Like in rice, wheat, etc., 60–90% more irrigation water was required to maintain grain yields under conditions of climate change. Due to temperature fluctuations, soil erosion, crop rotation, increases in carbon dioxide, etc., these factors also decrease the crop yield.

Adaptations required:

New cropping systems that are resilient to changing climate conditions are required. Crop selection is used to determine mechanisms and sources of durable disease resistance.

Selection of crop for identifying mechanisms and sources of resilience and resistance to abiotic stresses, including drought and cold. Genetic enhancement to cope with more variable growing conditions.

The development of new varieties proved beneficial in yield production with favorable growing conditions.

Agricultural comebacks to probable climate change dynamics:

Agricultural productivity is also affected by environmental effects such as soil erosion, land availability, the frequency and intensity of soil drainage (leading to nitrogen leaching), and the reduction of crop diversity. Higher atmospheric CO2, changes in precipitation, and higher temperatures also have an effect on crop yield (both quality and quantity).

An atmosphere with a higher CO2 concentration would result in higher net photosynthetic rates. Higher CO2 concentrations may also reduce transpiration as plants decrease their stomatal apertures. In the leaves, through small openings, CO2 and water vapour are exchanged with the atmosphere.

For every 75 ppm increase in carbon dioxide concentration, rice yields will increase by 0.5 t/ha, but yields will decrease by 0.6 tonnes/ha for every 1 degree Celsius increase in temperature. Yield losses are caused by concurrent increases in carbon dioxide and temperature and are primarily caused by high temperature-induced spikelet sterility.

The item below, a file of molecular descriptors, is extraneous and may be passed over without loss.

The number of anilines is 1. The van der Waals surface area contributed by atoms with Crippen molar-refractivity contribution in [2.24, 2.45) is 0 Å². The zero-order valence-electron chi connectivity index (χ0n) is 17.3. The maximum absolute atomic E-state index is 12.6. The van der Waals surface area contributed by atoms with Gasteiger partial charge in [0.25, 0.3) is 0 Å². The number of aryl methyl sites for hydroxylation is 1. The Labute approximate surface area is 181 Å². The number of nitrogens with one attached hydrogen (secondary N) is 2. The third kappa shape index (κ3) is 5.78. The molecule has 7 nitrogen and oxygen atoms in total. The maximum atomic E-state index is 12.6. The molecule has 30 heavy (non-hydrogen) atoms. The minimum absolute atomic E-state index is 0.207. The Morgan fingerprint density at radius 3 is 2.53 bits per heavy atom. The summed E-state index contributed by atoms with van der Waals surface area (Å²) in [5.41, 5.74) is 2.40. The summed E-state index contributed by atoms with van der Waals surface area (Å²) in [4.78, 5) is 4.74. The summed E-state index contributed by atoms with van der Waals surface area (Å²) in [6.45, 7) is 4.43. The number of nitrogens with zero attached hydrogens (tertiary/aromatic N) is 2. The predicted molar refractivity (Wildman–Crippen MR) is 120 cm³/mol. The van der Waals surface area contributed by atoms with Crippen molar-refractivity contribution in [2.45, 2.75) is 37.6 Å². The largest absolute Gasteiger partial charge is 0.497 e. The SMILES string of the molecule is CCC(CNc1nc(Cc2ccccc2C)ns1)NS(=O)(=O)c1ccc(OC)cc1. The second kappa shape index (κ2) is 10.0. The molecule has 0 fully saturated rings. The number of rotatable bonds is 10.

In the present time, changes in climate like temperature, water availability, crop rotation, low-yielding varieties, no technical methods used for sowing and harvesting of crops, etc. are some major challenges. Crop yield decreased due to the shattering of pods and due to temperature fluctuations, plants did not fulfil their nutrients and life cycle on time.

We need to produce the best genetically characterised varieties that stand in bad climates and provide a high yield. Irrigated areas are facing many difficulties, so we should need to expand the irrigated areas so that the crop yield will also increase.

Global warming will influence temperature and rainfall, which will directly have effects on the soil moisture status and groundwater level. Food insecurity arises from the occurrence of floods and droughts.

Land degradation is due to heavy rainfall. We should need to secure food or crops from these issues by using different genetic techniques, produce the best varieties that tackle these issues, and, on the other hand, make climatic models.


Climate change is a natural phenomenon affecting food security, agriculture, and natural resources. Climate change directly and indirectly affects crop growth yield, water availability, and productivity.

Climate change mitigation strategies and adaptation can be explored by understanding and analysing the real impacts of climate change impacts for sustainable agricultural productivity and food security. The impacts of climate change can be minimised by adjusting agriculture to a changing set of climatic parameters.

This article is jointly authored by Muhammad Younas Tahir, Amir Yaseen, Aqeel Ahmad, Muhammad Baqir and Badar Munir.